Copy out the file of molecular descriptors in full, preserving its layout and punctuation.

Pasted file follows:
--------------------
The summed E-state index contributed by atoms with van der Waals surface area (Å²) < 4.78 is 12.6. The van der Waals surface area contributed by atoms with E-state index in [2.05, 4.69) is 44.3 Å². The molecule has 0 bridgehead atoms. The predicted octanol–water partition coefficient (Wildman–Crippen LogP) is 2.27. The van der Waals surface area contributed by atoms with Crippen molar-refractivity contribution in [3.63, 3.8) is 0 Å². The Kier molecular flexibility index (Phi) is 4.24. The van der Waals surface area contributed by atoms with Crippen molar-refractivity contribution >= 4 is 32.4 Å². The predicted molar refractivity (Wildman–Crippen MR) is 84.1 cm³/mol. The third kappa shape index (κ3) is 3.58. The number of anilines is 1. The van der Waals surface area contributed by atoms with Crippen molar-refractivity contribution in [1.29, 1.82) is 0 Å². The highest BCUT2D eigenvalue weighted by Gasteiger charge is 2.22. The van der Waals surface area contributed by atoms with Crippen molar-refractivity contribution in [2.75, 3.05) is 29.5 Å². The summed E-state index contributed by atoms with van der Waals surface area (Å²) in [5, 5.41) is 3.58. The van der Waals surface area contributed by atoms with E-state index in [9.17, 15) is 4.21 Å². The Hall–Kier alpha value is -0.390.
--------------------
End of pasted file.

The summed E-state index contributed by atoms with van der Waals surface area (Å²) < 4.78 is 12.6. The van der Waals surface area contributed by atoms with E-state index in [2.05, 4.69) is 44.3 Å². The molecule has 0 bridgehead atoms. The predicted octanol–water partition coefficient (Wildman–Crippen LogP) is 2.27. The van der Waals surface area contributed by atoms with Crippen molar-refractivity contribution in [3.63, 3.8) is 0 Å². The Kier molecular flexibility index (Phi) is 4.24. The van der Waals surface area contributed by atoms with Crippen molar-refractivity contribution >= 4 is 32.4 Å². The predicted molar refractivity (Wildman–Crippen MR) is 84.1 cm³/mol. The third kappa shape index (κ3) is 3.58. The number of anilines is 1. The van der Waals surface area contributed by atoms with Crippen molar-refractivity contribution in [1.29, 1.82) is 0 Å². The highest BCUT2D eigenvalue weighted by Gasteiger charge is 2.22. The van der Waals surface area contributed by atoms with Crippen molar-refractivity contribution in [2.75, 3.05) is 29.5 Å². The summed E-state index contributed by atoms with van der Waals surface area (Å²) in [5, 5.41) is 3.58. The van der Waals surface area contributed by atoms with E-state index in [9.17, 15) is 4.21 Å². The Hall–Kier alpha value is -0.390.